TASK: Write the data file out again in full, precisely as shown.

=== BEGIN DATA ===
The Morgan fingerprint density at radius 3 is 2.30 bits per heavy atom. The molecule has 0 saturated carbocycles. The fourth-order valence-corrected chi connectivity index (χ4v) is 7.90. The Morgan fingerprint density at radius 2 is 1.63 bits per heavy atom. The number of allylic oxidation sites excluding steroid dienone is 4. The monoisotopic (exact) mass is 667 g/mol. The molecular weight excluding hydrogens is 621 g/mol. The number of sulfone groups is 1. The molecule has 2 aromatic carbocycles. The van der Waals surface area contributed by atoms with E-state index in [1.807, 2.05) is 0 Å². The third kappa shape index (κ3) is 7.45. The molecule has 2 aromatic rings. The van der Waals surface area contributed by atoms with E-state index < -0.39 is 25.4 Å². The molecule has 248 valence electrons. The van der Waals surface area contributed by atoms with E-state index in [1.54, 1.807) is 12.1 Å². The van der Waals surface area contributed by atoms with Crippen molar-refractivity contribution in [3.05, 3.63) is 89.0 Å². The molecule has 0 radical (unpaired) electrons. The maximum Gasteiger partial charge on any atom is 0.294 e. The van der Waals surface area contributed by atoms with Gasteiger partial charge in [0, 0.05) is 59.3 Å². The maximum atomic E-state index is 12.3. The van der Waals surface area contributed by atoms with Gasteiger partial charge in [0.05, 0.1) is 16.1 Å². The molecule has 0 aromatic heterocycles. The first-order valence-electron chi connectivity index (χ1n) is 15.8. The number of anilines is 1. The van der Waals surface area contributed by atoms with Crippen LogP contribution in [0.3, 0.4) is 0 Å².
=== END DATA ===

The Morgan fingerprint density at radius 3 is 2.30 bits per heavy atom. The molecule has 0 saturated carbocycles. The fourth-order valence-corrected chi connectivity index (χ4v) is 7.90. The Morgan fingerprint density at radius 2 is 1.63 bits per heavy atom. The number of allylic oxidation sites excluding steroid dienone is 4. The monoisotopic (exact) mass is 667 g/mol. The molecular weight excluding hydrogens is 621 g/mol. The number of sulfone groups is 1. The molecule has 2 aromatic carbocycles. The van der Waals surface area contributed by atoms with E-state index in [1.807, 2.05) is 0 Å². The third kappa shape index (κ3) is 7.45. The molecule has 2 aromatic rings. The van der Waals surface area contributed by atoms with E-state index < -0.39 is 25.4 Å². The molecule has 248 valence electrons. The van der Waals surface area contributed by atoms with E-state index in [1.54, 1.807) is 12.1 Å². The van der Waals surface area contributed by atoms with Crippen molar-refractivity contribution in [3.05, 3.63) is 89.0 Å². The molecule has 0 radical (unpaired) electrons. The maximum Gasteiger partial charge on any atom is 0.294 e. The van der Waals surface area contributed by atoms with Gasteiger partial charge in [0, 0.05) is 59.3 Å². The maximum atomic E-state index is 12.3. The van der Waals surface area contributed by atoms with Gasteiger partial charge in [0.05, 0.1) is 16.1 Å². The molecule has 0 aromatic heterocycles. The first-order valence-electron chi connectivity index (χ1n) is 15.8. The number of anilines is 1. The van der Waals surface area contributed by atoms with Crippen LogP contribution in [0.3, 0.4) is 0 Å².